I like that in a spacecraft.

can make the Kessel Run in less than twelve parsecs at:

Sunday, July 16, 2006

Customer Service

This week my cell phone (one year old) rolled itself up in a ball and died, closely followed by my computer (six months old). The Cingular people were very helpful, however. I took the Motorola corpse to a Cingular store and laid it at the feet of a Customer Service Hater, and we had the following conversation:

HIM: (jabbing at blank screen) What seems to be the problem?

ME: It won't turn on.

HIM: Well, what you need to do is dial 611. The national call center will help you.

Things fared a little better with the laptop, which has clearly outlived its usefulness. Six months! You can fall behind a great deal, computer wise, in six months. The computers on the shelves now can reposition GPS satellites, whereas when I chose the one I'm typing on now, I poked around at the casing until the guy with the nametag materialized and I said, "Where's the disk drive?" and he laughed very hard. And yet this computer is now, in the eyes of the industry, little more than a Swatch watch.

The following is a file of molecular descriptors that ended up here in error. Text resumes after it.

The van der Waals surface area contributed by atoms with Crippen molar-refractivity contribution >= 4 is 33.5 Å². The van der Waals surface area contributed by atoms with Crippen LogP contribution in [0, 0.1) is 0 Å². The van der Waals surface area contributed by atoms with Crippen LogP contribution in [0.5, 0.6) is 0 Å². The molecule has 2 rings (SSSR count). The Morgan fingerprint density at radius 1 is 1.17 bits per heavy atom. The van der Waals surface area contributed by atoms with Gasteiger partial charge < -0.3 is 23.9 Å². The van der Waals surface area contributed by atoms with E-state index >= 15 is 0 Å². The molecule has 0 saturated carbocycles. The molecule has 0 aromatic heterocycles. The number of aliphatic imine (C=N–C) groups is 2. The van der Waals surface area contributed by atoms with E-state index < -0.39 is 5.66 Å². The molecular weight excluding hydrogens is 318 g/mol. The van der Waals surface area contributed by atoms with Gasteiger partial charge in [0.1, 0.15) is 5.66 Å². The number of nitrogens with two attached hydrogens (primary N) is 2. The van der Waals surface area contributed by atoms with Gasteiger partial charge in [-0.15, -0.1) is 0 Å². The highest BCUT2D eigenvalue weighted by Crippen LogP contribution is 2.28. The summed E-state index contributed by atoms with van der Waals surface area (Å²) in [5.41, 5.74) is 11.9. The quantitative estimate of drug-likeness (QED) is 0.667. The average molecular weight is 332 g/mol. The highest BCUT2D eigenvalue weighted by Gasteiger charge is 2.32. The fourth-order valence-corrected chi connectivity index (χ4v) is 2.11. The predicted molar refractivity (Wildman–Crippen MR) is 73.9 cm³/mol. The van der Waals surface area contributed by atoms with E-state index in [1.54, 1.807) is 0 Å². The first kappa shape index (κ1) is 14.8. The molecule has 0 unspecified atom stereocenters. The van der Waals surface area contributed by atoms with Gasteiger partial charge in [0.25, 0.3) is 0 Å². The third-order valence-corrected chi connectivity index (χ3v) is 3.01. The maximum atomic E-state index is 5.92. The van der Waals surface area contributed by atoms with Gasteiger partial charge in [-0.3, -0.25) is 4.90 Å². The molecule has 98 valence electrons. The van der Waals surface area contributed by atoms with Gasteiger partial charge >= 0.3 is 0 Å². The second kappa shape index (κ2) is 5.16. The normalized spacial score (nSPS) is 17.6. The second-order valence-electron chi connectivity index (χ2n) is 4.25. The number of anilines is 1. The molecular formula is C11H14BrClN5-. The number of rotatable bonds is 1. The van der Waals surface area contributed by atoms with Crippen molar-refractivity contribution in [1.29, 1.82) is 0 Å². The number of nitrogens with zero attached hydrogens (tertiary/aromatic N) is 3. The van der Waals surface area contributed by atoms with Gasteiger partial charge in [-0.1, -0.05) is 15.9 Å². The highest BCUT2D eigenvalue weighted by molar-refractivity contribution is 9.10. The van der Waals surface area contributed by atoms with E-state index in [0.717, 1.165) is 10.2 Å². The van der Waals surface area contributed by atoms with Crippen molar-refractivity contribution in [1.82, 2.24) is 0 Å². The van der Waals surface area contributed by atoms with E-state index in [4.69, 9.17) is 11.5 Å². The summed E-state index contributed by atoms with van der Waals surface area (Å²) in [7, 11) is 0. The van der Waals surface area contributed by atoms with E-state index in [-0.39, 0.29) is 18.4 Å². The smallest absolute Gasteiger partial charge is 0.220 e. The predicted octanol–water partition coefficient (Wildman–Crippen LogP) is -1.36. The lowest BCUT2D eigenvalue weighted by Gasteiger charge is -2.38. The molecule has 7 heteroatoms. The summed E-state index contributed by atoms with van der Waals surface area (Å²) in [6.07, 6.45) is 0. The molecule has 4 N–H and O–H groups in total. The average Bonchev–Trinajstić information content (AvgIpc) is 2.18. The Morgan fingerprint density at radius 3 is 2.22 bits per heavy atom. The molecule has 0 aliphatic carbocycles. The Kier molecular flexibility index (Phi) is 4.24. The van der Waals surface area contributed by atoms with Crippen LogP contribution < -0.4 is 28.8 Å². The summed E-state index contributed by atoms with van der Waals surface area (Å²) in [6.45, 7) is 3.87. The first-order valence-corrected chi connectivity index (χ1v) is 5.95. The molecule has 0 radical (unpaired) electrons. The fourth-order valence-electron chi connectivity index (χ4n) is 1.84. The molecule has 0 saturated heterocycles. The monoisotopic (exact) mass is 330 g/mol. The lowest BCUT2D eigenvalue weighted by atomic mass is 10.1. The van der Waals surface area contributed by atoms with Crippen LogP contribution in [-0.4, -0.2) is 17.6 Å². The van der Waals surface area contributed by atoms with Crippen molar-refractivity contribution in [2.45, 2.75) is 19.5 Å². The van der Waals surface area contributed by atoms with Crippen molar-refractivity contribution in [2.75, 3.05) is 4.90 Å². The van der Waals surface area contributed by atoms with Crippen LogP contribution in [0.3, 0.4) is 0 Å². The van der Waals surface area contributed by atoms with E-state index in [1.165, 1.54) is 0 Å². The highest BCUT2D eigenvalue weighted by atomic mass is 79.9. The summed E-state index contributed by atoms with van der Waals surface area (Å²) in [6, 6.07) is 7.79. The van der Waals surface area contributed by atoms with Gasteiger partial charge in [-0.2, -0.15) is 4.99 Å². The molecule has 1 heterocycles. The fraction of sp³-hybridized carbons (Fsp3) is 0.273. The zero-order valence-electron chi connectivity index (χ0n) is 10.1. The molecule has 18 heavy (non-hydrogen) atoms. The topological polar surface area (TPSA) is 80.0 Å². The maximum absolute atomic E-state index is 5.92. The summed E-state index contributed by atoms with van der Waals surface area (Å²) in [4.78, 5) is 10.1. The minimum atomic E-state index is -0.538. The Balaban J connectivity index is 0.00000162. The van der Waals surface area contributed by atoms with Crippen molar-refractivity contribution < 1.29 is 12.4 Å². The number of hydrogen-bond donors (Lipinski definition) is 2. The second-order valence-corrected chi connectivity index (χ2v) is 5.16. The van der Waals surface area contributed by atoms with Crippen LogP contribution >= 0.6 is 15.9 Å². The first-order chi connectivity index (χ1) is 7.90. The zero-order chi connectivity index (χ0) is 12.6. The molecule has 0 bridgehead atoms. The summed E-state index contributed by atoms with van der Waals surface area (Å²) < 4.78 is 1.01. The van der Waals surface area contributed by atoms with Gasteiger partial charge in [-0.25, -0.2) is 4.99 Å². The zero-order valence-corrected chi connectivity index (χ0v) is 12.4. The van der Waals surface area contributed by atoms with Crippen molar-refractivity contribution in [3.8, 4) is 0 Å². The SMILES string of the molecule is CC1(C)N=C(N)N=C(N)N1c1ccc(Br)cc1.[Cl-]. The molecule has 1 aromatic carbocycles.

The Best Buy people must have attended the same charm school as the Cingular guy, because when I dropped my laptop on the counter, I pointed at it and said, "Windows is slow and I can't open Word and the system won't turn off when I tell it to" and the guy said, "But you just had this in two weeks ago," and I said "You see why my left eye is twitching, then."

Best Buy Guy hated the following: People, computers, and Best Buy. We had the following delightful chat:

HIM: We loaded Norton Antivirus on your last visit.

ME: That's all you guys did? You charged me $160 to uninstall and reinstall Norton?

HIM: That's not what I said.

He sent me several times to wander around the store, opening washer doors to entertain myself by wondering how many bodies I could fit in there, while he ran diagnostics. It works for now. I cannot say the same for my cell phone. Somebody call me and tell me how to turn it on, OK?

landline at: